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Ken Hegeman's cattle

Two cows seem unbothered by the snow and cold that arrived Monday night. They live with about two dozen other cattle on Ken Hegeman's farm along Highway 11 in the Town of Dover. Hegeman spent part of Tuesday morning, Feb. 12, 2019, plowing around his barn, allowing easier movement and feeding.

RACINE COUNTY — Monday night’s snowstorm dropped 4 to 7 inches of snow across the county, a few more inches fell during the day Tuesday and more snow is expected later in the week, according to National Weather Service Meteorologist Marcia Cronce.

Though Monday’s storm did not deliver a pummeling on the level of last month’s polar vortex, which saw temperatures plunge as low as 20 degrees below zero (without wind chill) and up to 10 inches of snowfall, the county still felt the impact, especially on the west end.

Eagle Lake snow

Snowmobilers, ice fishermen and a dog spend time on the frozen-over Eagle Lake in the Town of Dover on Tuesday, Feb. 12, 2019, after a Monday snowstorm dropped more than 6 inches of snow on the area.

Through 7:30 a.m. Tuesday, Wind Lake and Burlington reported 7 inches of snow and Rochester reported 6 inches, Cronce said. Though the NWS did not have updated numbers past that time, Cronce estimated another 1-2 inches had fallen by noon, bringing those totals to about 8 inches.

Most western Racine County schools were closed Tuesday, as well as at least one on the east end of the county, including: the Burlington Area School District, Kansasville Grade School, St. Mary’s Grade School and St. Charles School in Burlington, EverGreen Academy in Mount Pleasant and Elmwood Park, Saint Thomas Aquinas School in Waterford, Union Grove Elementary School, Union Grove High School, Waterford High School, Waterford Graded schools, Washington-Caldwell School in Tichigan, North Cape School in Raymond, and Yorkville Elementary School.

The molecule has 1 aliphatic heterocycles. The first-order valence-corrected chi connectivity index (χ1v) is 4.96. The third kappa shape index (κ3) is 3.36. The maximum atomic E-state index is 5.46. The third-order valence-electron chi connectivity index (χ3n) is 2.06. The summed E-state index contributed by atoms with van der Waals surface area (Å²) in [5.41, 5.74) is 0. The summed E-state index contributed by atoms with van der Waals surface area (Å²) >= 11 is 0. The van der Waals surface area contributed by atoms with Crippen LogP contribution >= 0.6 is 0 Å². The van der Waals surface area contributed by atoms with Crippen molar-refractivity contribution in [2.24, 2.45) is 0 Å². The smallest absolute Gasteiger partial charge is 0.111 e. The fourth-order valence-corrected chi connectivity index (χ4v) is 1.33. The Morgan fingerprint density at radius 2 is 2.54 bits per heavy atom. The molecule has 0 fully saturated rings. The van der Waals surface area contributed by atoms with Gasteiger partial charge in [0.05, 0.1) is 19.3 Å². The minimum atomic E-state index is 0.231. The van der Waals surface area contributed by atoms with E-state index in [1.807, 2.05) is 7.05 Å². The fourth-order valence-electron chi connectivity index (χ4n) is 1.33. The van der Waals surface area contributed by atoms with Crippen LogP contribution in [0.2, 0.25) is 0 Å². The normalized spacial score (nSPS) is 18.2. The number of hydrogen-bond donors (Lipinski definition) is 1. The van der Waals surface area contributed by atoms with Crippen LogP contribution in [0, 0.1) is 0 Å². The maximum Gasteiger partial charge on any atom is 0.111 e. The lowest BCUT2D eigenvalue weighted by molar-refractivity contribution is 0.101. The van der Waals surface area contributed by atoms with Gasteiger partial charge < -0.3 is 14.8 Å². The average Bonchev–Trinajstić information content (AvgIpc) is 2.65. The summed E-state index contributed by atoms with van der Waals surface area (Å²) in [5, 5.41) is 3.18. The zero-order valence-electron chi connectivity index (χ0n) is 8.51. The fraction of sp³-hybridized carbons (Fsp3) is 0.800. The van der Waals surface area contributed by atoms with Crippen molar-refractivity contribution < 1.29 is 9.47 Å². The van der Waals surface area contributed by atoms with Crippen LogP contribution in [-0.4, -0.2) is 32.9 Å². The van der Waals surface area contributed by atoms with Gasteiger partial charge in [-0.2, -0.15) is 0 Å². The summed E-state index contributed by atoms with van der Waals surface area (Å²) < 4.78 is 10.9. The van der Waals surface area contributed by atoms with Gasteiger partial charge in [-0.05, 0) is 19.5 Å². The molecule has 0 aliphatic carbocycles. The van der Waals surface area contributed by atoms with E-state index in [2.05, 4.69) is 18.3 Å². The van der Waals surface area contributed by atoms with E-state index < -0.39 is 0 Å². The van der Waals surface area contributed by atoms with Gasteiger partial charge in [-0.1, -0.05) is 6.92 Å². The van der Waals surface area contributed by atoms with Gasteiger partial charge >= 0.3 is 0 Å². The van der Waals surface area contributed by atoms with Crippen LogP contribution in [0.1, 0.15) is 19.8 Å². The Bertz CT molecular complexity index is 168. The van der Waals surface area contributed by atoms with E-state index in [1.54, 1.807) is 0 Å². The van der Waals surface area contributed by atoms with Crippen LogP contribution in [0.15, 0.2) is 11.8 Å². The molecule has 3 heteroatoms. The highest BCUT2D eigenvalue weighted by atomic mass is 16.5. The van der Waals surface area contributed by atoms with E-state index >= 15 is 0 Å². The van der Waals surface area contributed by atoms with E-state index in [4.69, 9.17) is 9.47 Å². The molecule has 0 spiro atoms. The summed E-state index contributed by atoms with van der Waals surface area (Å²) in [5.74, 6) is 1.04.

The City of Racine had tallied 4.2 inches as of 10 a.m. Tuesday, and another inch was expected by noon, Cronce said.

Another 1 to 2 inches of snow was expected across the county Tuesday evening into early Wednesday morning and with winds expected at 30-35 mph, drifting snow was a threat.

“The rural areas are probably going to have some trouble in the overnight hours,” Cronce said Tuesday.

And more snow is on the way. Another 1 to 2 inches of light snow is expected to start falling Thursday afternoon, but “that looks like headache snow at the most, nothing major,” Cronce said.

Friday and Saturday will be “quiet” but there is a “marginal chance” for more snow Sunday, Cronce said.

Most of the remainder of the week will have high temperatures in the 20s, but Thursday’s predicted high is 38 degrees. Friday will bring a minor cold snap as temperatures drop to the single digits inland and lower teens by the lake.

Low temperatures are expected to consistently be in the single digits to lower teens through the weekend.

Across the state

Milwaukee and Madison saw similar snow totals to western Racine County on Monday, both posting 7.2 inches. The Milwaukee, La Crosse, Wausau, Madison and Waukesha school districts canceled classes.

Strong winds gusting up to 35 mph Tuesday night prompted the National Weather Service to extend a winter storm warning for Madison from midnight to 3 a.m. Wednesday. Madison also declared a snow emergency.

Ken Hegeman's cattle

Ken Hegeman has about 20 head of cattle right now, living on his farm in the Town of Dover. On Tuesday afternoon, his cattle seemed unbothered by the snow that arrived Monday night.

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The Associated Press and Bill Novak of Lee Newspapers contributed to this report.

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Reporter

Jonathon Sadowski covers the villages of Union Grove and Yorkville, the Town of Dover, arts, entertainment and odds and ends for The Journal Times.

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